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Behind the Numbers: PCE Inflation Update, January 2022

This update, prepared by Dallas Fed Senior Economist Jim Dolmas, provides an in-depth analysis of the latest personal consumption expenditures (PCE) inflation data. NOTE: Terms in bold are defined in the Inflation Update Glossary.

The headline, or all-items, PCE price index rose an annualized 7.1 percent in January after increasing an annualized 6.5 percent in December. The price index for PCE excluding food and energy rose at a 6.4 percent annualized rate after increasing an annualized 6.5 percent a month earlier. Prices for energy goods and services rose despite a modest decline in gasoline prices, while food prices recorded another sharp increase.

The Dallas Fed’s Trimmed Mean PCE inflation rate was an annualized 6.7 percent in January, compared with a 4.6 percent rate in December.

Over the six months ending in January, the trimmed mean averaged an annualized 4.6 percent rate of increase. Over the same period, the headline and core indexes averaged annualized rates of 6.2 percent and 5.2 percent, respectively.

The 12-month trimmed mean inflation rate was 3.5 percent in January, up from 3.1 percent in December. The 12-month inflation rate for headline PCE was 6.1 percent, up from 5.8 percent in December, while the 12-month inflation rate for PCE excluding food and energy was 5.2 percent, versus 4.9 percent a month earlier.

Energy Prices Rise Despite Small Gasoline Decline

The price index for gasoline and other motor fuel fell a seasonally adjusted 0.8 percent in January after rising 1.4 percent in December. Prices for the other major energy components were mixed, with the fuel oil and electricity indexes up 9.5 percent and 4.2 percent, respectively, and the natural gas index down 0.5 percent. The price index for energy goods and services as a whole rose 1.1 percent in January after rising 0.9 percent in December.

The price index for gasoline was up 36.5 percent for the 12 months ending in January; it had been up 47.8 percent for the 12 months ending in December. Compared with January 2021, the price index for fuel oil was up 46.5 percent, while the price indexes for electricity and natural gas were up 10.8 percent and 23.8 percent, respectively. The price index for energy goods and services as a whole was up 25.9 percent over the 12 months.

After January’s slight decline, the price index for gasoline is likely to show a sharp increase when PCE data for February are released. Weekly retail price data from the Department of Energy (DOE) show gasoline prices on track for a roughly 5.5 percent increase in February before seasonal adjustment. The typical seasonal pattern for February—what we would expect given normal changes in supply-and-demand conditions—amounts to a roughly 1.2 percent price decline, making the DOE data consistent with a 6.7 percent increase in the seasonally adjusted gasoline price index. An increase of that magnitude would contribute about 2.0 annualized percentage points to February’s headline inflation rate.

Food Prices Up Sharply

The price index for food and beverages purchased for off-premises consumption rose at an 11.0 percent annualized rate in January after increasing at a 3.9 percent rate in December. The increase in the aggregate reflects large increases in the prices of both more-processed food items (up an annualized 13.4 percent) and less-processed food items (up an annualized 5.0 percent).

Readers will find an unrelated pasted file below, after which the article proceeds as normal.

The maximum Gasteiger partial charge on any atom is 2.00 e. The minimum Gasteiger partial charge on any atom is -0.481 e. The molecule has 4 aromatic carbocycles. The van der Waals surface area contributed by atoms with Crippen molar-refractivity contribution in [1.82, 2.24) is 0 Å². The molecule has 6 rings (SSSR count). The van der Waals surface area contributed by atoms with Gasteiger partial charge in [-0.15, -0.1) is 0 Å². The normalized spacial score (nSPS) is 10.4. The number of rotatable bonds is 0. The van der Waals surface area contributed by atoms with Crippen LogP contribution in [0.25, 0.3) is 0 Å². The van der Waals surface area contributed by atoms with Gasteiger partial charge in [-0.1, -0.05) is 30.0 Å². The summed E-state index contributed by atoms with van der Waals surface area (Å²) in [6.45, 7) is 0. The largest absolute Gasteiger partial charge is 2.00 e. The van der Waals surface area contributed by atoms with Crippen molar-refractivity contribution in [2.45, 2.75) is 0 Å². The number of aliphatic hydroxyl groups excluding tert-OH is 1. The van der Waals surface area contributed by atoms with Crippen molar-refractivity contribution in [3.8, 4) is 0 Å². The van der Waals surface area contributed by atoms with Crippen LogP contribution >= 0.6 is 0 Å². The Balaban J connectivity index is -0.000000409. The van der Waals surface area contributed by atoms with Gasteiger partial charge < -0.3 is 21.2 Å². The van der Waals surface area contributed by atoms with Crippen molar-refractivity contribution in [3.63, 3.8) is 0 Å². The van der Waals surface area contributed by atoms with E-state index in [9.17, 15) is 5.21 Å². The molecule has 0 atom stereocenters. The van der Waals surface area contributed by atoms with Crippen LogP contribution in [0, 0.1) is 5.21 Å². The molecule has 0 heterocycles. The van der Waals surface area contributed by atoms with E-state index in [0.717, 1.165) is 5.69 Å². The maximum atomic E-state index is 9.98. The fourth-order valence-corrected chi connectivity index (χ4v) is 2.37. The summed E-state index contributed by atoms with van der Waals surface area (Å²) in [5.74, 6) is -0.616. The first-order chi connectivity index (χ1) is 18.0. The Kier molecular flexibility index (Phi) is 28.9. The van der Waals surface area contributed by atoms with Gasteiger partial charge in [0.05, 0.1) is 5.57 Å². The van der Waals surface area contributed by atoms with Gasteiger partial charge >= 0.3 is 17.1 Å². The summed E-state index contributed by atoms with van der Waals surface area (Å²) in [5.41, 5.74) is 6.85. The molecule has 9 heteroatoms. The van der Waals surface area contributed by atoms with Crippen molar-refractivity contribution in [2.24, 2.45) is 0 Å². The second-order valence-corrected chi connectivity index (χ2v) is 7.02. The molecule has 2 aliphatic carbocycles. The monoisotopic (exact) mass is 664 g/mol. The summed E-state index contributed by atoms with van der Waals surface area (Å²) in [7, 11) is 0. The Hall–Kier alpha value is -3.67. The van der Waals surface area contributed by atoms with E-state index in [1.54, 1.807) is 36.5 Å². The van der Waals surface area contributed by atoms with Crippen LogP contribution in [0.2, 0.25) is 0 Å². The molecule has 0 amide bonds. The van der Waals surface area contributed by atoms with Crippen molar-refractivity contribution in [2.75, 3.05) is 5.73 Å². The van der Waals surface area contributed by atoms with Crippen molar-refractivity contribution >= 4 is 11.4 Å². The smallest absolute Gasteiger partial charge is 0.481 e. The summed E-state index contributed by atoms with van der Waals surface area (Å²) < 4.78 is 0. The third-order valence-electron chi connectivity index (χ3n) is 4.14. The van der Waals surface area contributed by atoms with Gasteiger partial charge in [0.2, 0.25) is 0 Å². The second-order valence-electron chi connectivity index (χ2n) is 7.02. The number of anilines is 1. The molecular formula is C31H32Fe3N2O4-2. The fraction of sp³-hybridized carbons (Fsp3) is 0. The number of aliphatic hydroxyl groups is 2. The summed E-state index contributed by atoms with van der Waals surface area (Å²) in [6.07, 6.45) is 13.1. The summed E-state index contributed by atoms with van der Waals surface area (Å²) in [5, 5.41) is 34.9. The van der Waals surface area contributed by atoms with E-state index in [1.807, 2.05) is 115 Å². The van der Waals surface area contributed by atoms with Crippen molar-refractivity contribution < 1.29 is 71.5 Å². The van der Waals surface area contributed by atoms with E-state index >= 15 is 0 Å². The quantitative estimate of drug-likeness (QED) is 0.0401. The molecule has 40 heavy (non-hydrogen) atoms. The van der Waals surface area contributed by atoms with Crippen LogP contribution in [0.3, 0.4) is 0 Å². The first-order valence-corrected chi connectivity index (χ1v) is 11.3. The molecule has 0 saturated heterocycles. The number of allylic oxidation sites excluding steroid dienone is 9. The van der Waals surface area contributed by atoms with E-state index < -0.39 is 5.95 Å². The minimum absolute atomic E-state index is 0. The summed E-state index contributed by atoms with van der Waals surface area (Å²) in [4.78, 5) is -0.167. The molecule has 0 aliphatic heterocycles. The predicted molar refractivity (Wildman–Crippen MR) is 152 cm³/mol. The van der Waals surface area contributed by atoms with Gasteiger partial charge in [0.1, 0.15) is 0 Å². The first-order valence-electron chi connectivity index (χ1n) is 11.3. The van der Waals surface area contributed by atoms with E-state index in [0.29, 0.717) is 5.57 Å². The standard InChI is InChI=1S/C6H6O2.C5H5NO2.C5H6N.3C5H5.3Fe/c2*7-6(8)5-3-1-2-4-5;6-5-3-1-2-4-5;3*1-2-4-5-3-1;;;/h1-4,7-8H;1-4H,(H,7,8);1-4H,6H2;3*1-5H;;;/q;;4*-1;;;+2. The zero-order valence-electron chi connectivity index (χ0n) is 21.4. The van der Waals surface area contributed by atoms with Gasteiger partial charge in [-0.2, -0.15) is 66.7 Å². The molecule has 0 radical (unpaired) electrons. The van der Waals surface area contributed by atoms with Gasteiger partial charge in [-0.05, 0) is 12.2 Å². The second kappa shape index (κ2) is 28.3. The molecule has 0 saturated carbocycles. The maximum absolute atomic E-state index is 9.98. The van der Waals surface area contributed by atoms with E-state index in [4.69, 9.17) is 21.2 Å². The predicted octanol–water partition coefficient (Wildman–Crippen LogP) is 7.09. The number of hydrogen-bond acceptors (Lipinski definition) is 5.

The price index for food as a whole was up 6.7 percent over the 12 months ending in January. The 12-month increase in the aggregate reflects a 10.3 percent rise in the prices of less-processed items and a 5.3 percent increase in the prices of more-processed items.

Core Goods, Services Prices Climb

Prices for core goods rose an annualized 12.2 percent in January after increasing an annualized 8.7 percent in December.

Among core goods, the price index for televisions (down an annualized 15.5 percent) had the largest negative impact, subtracting less than 0.1 annualized percentage points from January’s core rate. At the other end of the spectrum, the price index for prescription drugs (up an annualized 16.7 percent) had the largest positive impact, contributing about 0.6 annualized percentage points to January’s core rate.

For the 12 months ending in January, prices for core goods were up 7.3 percent, compared with a 6.8 percent increase for the 12 months ending in December.

Prices for core services, meanwhile, rose an annualized 4.3 percent in January after increasing an annualized 5.7 percent in December. Among components experiencing outsized changes, the price index for air transportation (down an annualized 57.3 percent) had the biggest negative impact on ex-food-and-energy inflation, subtracting around 0.7 annualized percentage points from January’s core rate. The price index for owner-occupied stationary homes (up an annualized 5.2 percent) had the largest positive impact, contributing about 0.6 annualized percentage points to January’s core rate.

Our “big three” price index—aggregating three of the largest and least-volatile components of core services: rent, owners’ equivalent rent (OER) and the price of dining out—rose at a 6.3 percent annualized rate in January, compared with a 5.9 percent rate in December. Individually, the annualized increases were 6.7 percent for rent, 5.2 percent for OER and 8.4 percent for dining out (more formally, “other purchased meals”).

For the 12 months through January, the big three index was up 4.9 percent, compared with a 4.6 percent increase for the 12 months through December. The price index for core services as a whole rose 4.4 percent for the 12 months ending in January, compared with a 4.2 percent increase for the 12 months through December.

Trimmed Mean PCE Inflation Rate
Trimmed Mean PCE
PCE Inflation Update
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